Turning With Your Mill - This Accessory Adds Turning to Your 770 or 1100

Have you ever wanted to add a lathe to your shop, but just didn’t have the room?

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How to Crash Your CNC Mill (Responsibly)

Mistakes Happen: Turning Student Crashes into Teachable Moments with Your CNC Mill

College freshman are immersed in new experiences at the start of the fall semester – their first time away from home, shopping on a budget, and, many times, their first time coming face to face with a CNC machine. We’ve all seen them. Their hands shake terrified they’re going to break something. So – why not let them? Just like other parts of their first-year experience, freshmen are going to learn the limits of CNC machining by going a little too fast, pushing a little too far. In a controlled environment with you watching them crash a CNC machine, this can help them gain that level of confidence they’re going to need as they learn the theory of CNC milling and turning. Just like cars, some CNC machines crash better than others, and here’s a guide to not busting your budget as students learn to machine, the hard way. 

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Cutting Threads with Your Mill

[youtube]2DoLF0L2Sa0[/youtube] Cutting threads is an important element of machining. Even if you aren’t into making your own, custom-sized threads, it still helps to know how to create them. We’ve seen customers get pretty creative with their machines and cutting methods, but with a Tormach mill, there are three main ways to cut threads.

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Tool Centerline Tolerances for Turning: Expert Techniques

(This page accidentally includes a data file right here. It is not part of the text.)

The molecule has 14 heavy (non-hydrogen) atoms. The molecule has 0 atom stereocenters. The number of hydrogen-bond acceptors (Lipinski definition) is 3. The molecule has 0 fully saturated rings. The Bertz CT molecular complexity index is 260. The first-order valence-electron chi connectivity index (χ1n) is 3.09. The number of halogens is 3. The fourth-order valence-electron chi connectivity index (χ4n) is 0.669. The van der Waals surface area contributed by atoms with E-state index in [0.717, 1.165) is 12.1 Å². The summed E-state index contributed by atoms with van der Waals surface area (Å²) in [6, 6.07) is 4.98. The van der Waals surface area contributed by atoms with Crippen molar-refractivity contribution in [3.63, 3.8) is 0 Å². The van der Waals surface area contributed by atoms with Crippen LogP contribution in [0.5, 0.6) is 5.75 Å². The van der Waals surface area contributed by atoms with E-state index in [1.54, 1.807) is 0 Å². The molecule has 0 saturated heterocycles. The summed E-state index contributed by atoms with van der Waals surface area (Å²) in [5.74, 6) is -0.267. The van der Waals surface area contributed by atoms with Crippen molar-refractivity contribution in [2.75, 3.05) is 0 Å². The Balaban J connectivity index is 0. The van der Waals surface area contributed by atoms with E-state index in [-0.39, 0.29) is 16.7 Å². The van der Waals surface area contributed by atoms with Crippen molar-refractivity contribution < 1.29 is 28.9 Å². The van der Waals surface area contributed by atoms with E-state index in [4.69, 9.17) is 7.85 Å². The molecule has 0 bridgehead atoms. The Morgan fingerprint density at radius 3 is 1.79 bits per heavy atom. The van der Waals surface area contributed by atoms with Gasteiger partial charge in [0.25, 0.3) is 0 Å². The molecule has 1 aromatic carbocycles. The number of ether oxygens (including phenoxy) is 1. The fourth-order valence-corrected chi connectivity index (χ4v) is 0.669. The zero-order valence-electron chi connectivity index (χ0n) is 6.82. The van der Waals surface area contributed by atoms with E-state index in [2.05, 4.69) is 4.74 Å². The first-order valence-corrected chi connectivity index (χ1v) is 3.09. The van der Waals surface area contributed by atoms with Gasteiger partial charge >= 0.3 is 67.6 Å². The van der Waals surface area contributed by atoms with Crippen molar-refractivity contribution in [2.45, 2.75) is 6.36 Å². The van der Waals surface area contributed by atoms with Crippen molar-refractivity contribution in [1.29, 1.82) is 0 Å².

Every machinist knows things work a whole lot better when turning if you can get your tool tip right on the centerline. During a trip to Tormach to test their CNC lathe before I got one years ago, I saw this first hand. I “eyeballed” a tool tip to center and made an OD turning pass. The cut was fine, but the finish seemed poor. So, we set the tool on centerline using the ruler trick:

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Know Your Cutting Tools: Lathe Tooling Designations

[youtube]Wp09EXLa4xw[/youtube] Whether you’re new to the world of turning or you’ve been using a lathe for years, it’s important to know your tools and the best way to use them. Lathe tooling designations are there to help, but they can be just as confusing as the tools themselves. [wpdm_package id='13034'] Every lathe tool has an inscribed or printed designation. This system just looks like a bunch of random digits and letters, unless you know what you’re looking at. Each letter and number in the tooling designation is a reference to various features of your tools or inserts – things like insert shape, hand of the tool, and the insert inscribe circle. Read: 3 Things to Remember Before You Start Turning All of these numbers and letters can be a bit confusing, so Tormach has a document that charts out all the different designations within the uniform system. Check out the official document. Use this info to make sure you pick out the best tools for your lathe jobs and make your turning even better!

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3 Things to Remember Before You Start Turning

If you’re already using a mill, a natural extension of your shop would be to add turning capabilities with a lathe. CNC milling and CNC lathe work are quite similar, but there are some glaring differences that are easy to miss if you’re new to turning.

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